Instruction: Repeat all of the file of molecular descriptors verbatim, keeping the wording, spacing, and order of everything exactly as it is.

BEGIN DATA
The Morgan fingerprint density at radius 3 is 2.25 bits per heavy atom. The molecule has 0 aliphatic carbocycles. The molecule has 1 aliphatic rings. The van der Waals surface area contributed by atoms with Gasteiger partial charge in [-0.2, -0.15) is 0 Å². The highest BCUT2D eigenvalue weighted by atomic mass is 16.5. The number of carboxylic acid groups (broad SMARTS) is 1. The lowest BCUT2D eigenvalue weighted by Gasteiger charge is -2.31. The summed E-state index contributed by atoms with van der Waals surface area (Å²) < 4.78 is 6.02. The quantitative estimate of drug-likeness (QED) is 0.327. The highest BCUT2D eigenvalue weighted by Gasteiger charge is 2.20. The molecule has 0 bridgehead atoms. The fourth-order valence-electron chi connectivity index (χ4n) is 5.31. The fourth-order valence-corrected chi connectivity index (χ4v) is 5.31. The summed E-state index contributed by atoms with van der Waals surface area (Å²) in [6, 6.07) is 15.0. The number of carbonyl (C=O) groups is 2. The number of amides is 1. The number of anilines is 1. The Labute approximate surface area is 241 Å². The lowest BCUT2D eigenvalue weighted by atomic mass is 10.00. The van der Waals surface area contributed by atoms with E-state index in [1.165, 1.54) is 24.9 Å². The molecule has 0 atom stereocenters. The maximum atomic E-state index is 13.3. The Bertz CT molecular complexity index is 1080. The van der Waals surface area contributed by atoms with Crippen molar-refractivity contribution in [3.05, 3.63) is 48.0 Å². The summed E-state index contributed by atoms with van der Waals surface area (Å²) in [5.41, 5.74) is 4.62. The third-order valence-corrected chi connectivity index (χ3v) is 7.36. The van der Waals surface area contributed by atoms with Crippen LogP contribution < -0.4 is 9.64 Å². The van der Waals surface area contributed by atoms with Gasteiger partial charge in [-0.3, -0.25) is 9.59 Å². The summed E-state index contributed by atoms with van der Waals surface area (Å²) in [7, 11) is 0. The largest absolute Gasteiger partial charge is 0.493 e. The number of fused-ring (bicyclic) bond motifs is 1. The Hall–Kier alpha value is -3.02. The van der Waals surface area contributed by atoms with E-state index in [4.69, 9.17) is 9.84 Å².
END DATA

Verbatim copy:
The Morgan fingerprint density at radius 3 is 2.25 bits per heavy atom. The molecule has 0 aliphatic carbocycles. The molecule has 1 aliphatic rings. The van der Waals surface area contributed by atoms with Gasteiger partial charge in [-0.2, -0.15) is 0 Å². The highest BCUT2D eigenvalue weighted by atomic mass is 16.5. The number of carboxylic acid groups (broad SMARTS) is 1. The lowest BCUT2D eigenvalue weighted by Gasteiger charge is -2.31. The summed E-state index contributed by atoms with van der Waals surface area (Å²) < 4.78 is 6.02. The quantitative estimate of drug-likeness (QED) is 0.327. The highest BCUT2D eigenvalue weighted by Gasteiger charge is 2.20. The molecule has 0 bridgehead atoms. The fourth-order valence-electron chi connectivity index (χ4n) is 5.31. The fourth-order valence-corrected chi connectivity index (χ4v) is 5.31. The summed E-state index contributed by atoms with van der Waals surface area (Å²) in [6, 6.07) is 15.0. The number of carbonyl (C=O) groups is 2. The number of amides is 1. The number of anilines is 1. The Labute approximate surface area is 241 Å². The lowest BCUT2D eigenvalue weighted by atomic mass is 10.00. The van der Waals surface area contributed by atoms with E-state index in [1.165, 1.54) is 24.9 Å². The molecule has 0 atom stereocenters. The maximum atomic E-state index is 13.3. The Bertz CT molecular complexity index is 1080. The van der Waals surface area contributed by atoms with Crippen molar-refractivity contribution in [3.05, 3.63) is 48.0 Å². The summed E-state index contributed by atoms with van der Waals surface area (Å²) in [5.41, 5.74) is 4.62. The third-order valence-corrected chi connectivity index (χ3v) is 7.36. The van der Waals surface area contributed by atoms with Crippen LogP contribution < -0.4 is 9.64 Å². The van der Waals surface area contributed by atoms with Gasteiger partial charge in [-0.3, -0.25) is 9.59 Å². The summed E-state index contributed by atoms with van der Waals surface area (Å²) in [7, 11) is 0. The largest absolute Gasteiger partial charge is 0.493 e. The number of fused-ring (bicyclic) bond motifs is 1. The Hall–Kier alpha value is -3.02. The van der Waals surface area contributed by atoms with E-state index in [4.69, 9.17) is 9.84 Å².